Customers like data management startup Cribl have begun offering student loan management alongside Betterment 401(k) plans, while also revamping benefits like medical insurance and mental health care. “It felt like the right thing to do and there was a great response and it was used right away,” said a Cribl spokesperson.
Up next, Gottfried wants to roll out debt management and education savings benefits. Betterment has already made moves to that end: In February, it acquired the customer list of Gradvisor, a platform for 529 college savings plans.
OneEleven: A tiny startup building a big platform
As established players jump to offer financial wellness workplace benefits, tiny startups are also emerging to meet demand. One example is OneEleven, a New York-based startup that’s raised just over $1 million, per Crunchbase.
Founder Dani Pascarella says she became obsessed with personal finance at a young age, watching her single mother work her way up from hourly retail jobs to early retirement. Pascarella eventually landed on Wall Street herself, managing money for billionaires. “Everyone in the world should have access to this service that we're giving out to the top 1% of 1% of people,” she said of her decision to pivot her career to startups.
OneEleven’s core product is an app that offers a plethora of financial wellness services, like one-on-one wealth coaching, access to certified financial planners, goal-setting and educational videos. Companies and universities can sign up to offer the app as a benefit to workers or students, and individuals can also buy it directly. Employers are the fastest growing segment currently, Pascarella said, and they range from small businesses to corporations.
Results appear promising. One employee at Bleeker, a career-advancing organization that offers OneEleven to staff, was able to consolidate loans, stick to a spending plan and move to a more cost-effective living situation thanks to the app. The client also built a $2000 emergency fund from scratch, increased their 401(k) contributions and is on track to pay off their consumer debt, Bleeker said.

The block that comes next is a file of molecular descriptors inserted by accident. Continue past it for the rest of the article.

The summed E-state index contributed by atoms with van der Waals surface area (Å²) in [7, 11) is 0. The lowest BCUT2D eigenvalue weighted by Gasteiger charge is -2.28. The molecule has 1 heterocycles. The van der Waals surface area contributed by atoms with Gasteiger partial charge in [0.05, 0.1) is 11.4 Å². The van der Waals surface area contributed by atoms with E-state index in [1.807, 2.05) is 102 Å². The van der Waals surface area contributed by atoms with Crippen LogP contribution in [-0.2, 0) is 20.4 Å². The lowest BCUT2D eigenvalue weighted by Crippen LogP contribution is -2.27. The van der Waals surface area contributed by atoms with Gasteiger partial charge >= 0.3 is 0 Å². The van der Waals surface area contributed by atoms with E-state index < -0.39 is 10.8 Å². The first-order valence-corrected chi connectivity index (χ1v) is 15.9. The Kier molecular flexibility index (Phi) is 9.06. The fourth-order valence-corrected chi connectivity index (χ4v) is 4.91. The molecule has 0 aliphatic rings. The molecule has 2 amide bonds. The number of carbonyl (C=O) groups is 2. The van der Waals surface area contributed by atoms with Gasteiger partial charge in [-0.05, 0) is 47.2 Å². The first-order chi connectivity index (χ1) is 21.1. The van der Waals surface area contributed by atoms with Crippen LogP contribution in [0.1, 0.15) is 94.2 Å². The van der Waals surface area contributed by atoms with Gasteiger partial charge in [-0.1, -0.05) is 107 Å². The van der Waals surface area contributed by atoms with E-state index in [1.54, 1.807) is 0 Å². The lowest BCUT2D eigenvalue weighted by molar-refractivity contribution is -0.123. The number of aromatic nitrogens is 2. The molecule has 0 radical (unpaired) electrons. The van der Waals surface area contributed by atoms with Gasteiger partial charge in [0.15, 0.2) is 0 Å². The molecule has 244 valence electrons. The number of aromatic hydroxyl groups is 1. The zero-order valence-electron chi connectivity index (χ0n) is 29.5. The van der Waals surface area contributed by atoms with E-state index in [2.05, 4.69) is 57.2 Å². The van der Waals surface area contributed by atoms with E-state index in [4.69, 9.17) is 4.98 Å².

Unlike Betterment, OneEleven isn’t laser-focused on student loans – though it does integrate with repayment tools and help with refinancing, Pascarella said. Rather, the founder thinks credit card debt (which can carry significantly higher interest rates than student debt) and lack of emergency funds are more pressing issues when it comes to financial wellness.
“Student loans are not the thing keeping most people up at night when we look at the most serious causes of stress,” Pascarella said. “It's the living life on the edge, it's the ‘I'm overspending and I can't stop, it's ruining my relationships,’ that are far more pressing than student loans, especially when they've been on pause for a while.”
DIY financial wellness benefits
While some startups opt for third-party financial wellness benefits, monthly costs can add up. Betterment’s full platform costs about $130 per month plus a $6 fee per employee, while OneEleven runs about $5 per employee. (Individuals can pay $50 per month for OneEleven’s app if their employer doesn’t offer it.)
As a result, some are building the benefits in-house. One example is Notarize, a seven-year-old digital notarization service valued at $760 million. (The Boston-based startup laid off 25% of its 440-person staff in mid-June amid a broader wave of tech staff cuts.) In late April, founder Pat Kinsel told The Org that it offers financial education resources in addition to classic retirement savings plans.
“When you have a startup and you're in a battle for talent, you want to eliminate all of the reasons why people would not come,” he said.